Brown: Poll shows Scots believe the country is “stuck in a rut”, as poverty escalates
“We are now seeing poverty I never thought I’d ever again see in my lifetime”
Majority of £715m spent on Scottish social security bureaucracy would be better used in paying £2000 to families with children in poverty
FORMER Prime Minister Gordon Brown will call for greater cooperation between the Scottish and UK Governments at the Edinburgh Book Festival this evening, saying the two governments need to work together to tackle the return of malnutrition, destitution and poverty.
He will highlight a new poll which shows Scots believe the country today is stuck in a rut.
Mr Brown will say that the “stand-off” between the UK and Scottish Governments is “trapping Scotland in negativity and pessimism” and will urge them to work on what is Scotland’s clear economic priority, tackling deprivation.
His appearance at the Festival comes after it emerged at the weekend that cases of rickets in Scotland nearly match levels seen across the whole of England.
The new polling by Our Scottish Future asked 1,000 Scots whether they agreed or disagreed that, after a decade of constitutional division, Scotland feels in a rut.
Only 10% disagreed, and 53% agreed it did. Stripping out those who said they neither agreed nor disagreed, the figures were 84% agreed and 16% disagreed.
Previous OSF polling which asked people to set out what kind of economy they wanted for Scotland found that “creating an economy with low levels of poverty” was the most popular. Among seven options, 28% supported it, compared to only 7% whose priority was “a low tax economy.”
OSF has also found that 60% of people want to see more cooperation between Scottish and UK Governments on poverty relief.
Mr Brown will cite the collective polling evidence at this evening’s event to argue that a fresh drive to tackle poverty is a way to get Scotland out of its rut.
He will say:
“Scots believe that Scotland is stuck in a rut with a stand–off between the Scottish and UK Governments and a Punch and Judy show between Conservative Ministers on the one hand and SNP Ministers in Scotland on the other, trapping us in negativity and pessimism.”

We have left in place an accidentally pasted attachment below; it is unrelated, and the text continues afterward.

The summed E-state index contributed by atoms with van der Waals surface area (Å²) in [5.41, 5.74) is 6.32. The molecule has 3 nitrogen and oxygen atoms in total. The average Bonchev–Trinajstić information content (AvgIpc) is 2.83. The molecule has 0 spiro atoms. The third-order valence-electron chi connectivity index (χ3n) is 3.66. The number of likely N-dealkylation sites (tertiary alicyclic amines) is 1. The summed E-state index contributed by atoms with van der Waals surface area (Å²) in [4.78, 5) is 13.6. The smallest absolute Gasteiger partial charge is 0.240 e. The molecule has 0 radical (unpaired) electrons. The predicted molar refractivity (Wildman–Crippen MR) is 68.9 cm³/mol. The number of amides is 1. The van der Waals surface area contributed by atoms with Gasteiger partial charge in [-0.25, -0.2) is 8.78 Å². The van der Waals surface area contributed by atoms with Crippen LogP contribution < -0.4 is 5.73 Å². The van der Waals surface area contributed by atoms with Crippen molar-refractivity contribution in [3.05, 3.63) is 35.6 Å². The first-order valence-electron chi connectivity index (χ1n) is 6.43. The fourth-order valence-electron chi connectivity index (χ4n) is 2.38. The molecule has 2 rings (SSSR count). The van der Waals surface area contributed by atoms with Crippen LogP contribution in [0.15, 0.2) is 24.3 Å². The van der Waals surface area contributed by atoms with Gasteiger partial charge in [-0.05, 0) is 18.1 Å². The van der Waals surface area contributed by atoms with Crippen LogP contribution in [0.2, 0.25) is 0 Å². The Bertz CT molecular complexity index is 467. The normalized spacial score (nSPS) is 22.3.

“That is why I say to UK and Scottish Ministers that it is time to agree on the urgent need to cooperate in the interests of solving poverty rather than a stand-off that helps no one.”
Mr Brown will point to the flawed and expensive roll out of new Scottish benefits as an example of how the poorest families and taxpayers have been short-changed by the failure to collaborate.
Official figures show that the overall administrative costs of setting up the Scottish social security agency has now reached £715.4 million over 8 years – more than double initial estimates.
“The bureaucratic costs of administering benefits paid from the social security agency in Scotland is far higher than promised,” Mr Brown will say.
“A better solution would be to cooperate, as we do with Scottish and UK income tax systems, using a single system, with one computer, one application system, one check system, and one payment and audit system. Such is the cost of the current system, we estimate that the duplication of two systems has meant that we could have paid the families of 250,000 poor children around £2000 each – a better way of relieving poverty rather than funding an expensive bureaucracy.”
Mr Brown will describe the failure to arrange a single system as “a toxic combination of Scottish ultra-go-it-alone nationalism and British gross negligence that allows escalating levels of poverty to continue through working on separate solutions without saving money by cooperating.”
Mr Brown’s speech comes after it emerged this weekend that cases of Rickets – a disease caused by a deficiency of Vitamin D – has risen by 33% in Scotland and that the number of cases in Scotland are similar to those seen across the UK as a whole.
He will add: “We are now seeing poverty that I never thought I’d see again with worrying episodes of rickets, malnutrition and destitution and a failure to tackle it head on with cooperation between the two governments.”
He will also highlight figures from the Joseph Rowntree Foundation in 2020 which found a 52% increase in the rates of destitution between 2017 and 2019 – and warn that this figure will now have risen further.
“Today, over 1 million – 1,110,000 – Scots, or 21% of Scotland’s population, are in poverty, including 250,000 children. The vast majority of those children are living in working households where breadwinners simply don’t earn enough to make ends meet”.
“This is the reality for many but for some it is far, far worse. This coming autumn, figures from the Joseph Rowntree Foundation are expected to confirm that the numbers of people suffering from destitution – where families have extremely low income and limited access to essentials like food, heating and basic toiletries – has virtually doubled over recent years.”
Mr Brown will also note separate figures which show a doubling of those in “deep poverty”: in 1994–1997, 27% — 250,900 – of those in poverty lived in very deep poverty, but in the latest figures, that number has risen to 46% – over 500,000.
Notes to editors
Polling was carried out by Focaldata for Our Scottish Future, 9-14 August 2023
After the last decade of constitutional debate, Scotland now feels stuck in a rut | To what extent do you agree with the following statements. Please answer on a scale of 1-5, where 1 means “Strongly Disagree” and 5 means “Strongly Agree”.
Figures on the cost of Social Security Scotland are available on page 71 here:
Statistics on poverty can be found here:
Details of Mr Brown’s event at the Book Festival this evening can be found here: